Careers: Ride the Outsourcing Wave

Outsourcing has brought its share of challenges already, but even more are on the horizon. From high-level manager to low-level packet pusher, here are some things to think about.

By Charlie Schluting | Posted Aug 25, 2006
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At least some components of IT services are frequently delegated offshore by many companies. Rising salaries in India will stifle current outsourcing initiatives, but not by a significant amount. Let’s take a look at what can be outsourced, and what employees should focus on in order to remain competitive in the IT world.

Both questions depend a great deal on the industry. Financial institutions need talented backend server administrators and storage administrators. The government sector doesn’t, they mostly need people that can support workstations. But to grossly generalize things, across the board there seem to be a few positions that are hot, and a few that are cooling off. Figuring out what services can be outsourced, whether that be temporary contracts or complete outsourcing, is a difficult and ongoing endeavor.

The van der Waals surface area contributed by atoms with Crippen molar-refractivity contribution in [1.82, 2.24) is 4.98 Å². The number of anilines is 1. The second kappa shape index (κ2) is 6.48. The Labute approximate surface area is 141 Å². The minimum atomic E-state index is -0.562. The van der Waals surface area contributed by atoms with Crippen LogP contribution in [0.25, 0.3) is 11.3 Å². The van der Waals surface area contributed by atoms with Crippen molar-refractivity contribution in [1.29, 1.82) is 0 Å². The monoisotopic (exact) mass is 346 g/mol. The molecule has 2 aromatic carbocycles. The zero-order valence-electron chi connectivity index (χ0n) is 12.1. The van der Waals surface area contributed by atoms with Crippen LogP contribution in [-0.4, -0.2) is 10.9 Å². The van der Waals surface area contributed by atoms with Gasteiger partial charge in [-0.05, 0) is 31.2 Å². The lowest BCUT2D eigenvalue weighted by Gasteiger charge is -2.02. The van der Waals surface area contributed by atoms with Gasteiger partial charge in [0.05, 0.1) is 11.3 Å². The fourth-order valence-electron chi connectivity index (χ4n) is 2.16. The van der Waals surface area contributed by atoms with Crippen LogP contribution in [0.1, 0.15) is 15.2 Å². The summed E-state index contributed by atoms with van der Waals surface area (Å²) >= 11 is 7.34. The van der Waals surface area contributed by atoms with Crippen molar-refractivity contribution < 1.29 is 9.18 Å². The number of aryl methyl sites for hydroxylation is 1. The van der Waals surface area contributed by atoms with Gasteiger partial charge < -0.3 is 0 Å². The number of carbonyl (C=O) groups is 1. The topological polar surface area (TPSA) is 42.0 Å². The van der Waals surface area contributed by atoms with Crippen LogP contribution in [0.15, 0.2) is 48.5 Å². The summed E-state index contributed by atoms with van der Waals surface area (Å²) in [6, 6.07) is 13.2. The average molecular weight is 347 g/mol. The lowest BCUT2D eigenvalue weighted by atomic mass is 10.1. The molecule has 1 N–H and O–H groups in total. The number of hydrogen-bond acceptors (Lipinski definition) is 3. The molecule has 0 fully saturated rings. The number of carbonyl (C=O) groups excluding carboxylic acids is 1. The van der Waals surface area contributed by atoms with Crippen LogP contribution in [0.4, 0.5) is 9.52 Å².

To decide whether you should hire (or keep) a full staff, more than the costs should to be accounted for. It is easy to assume that administrators are all competent, but sadly that’s not the case. To get the very best people for a competitive advantage, you must be willing to pay above the market salary for the important positions. Even the mid- to junior-level positions need to be funded generously, or you will risk getting less than desirable competency levels.

Making the business case for increasing salaries isn’t always successful. Coupling increased salary proposals with outsourcing ideas to cut the non-essential costs is normally met with a willingness to listen.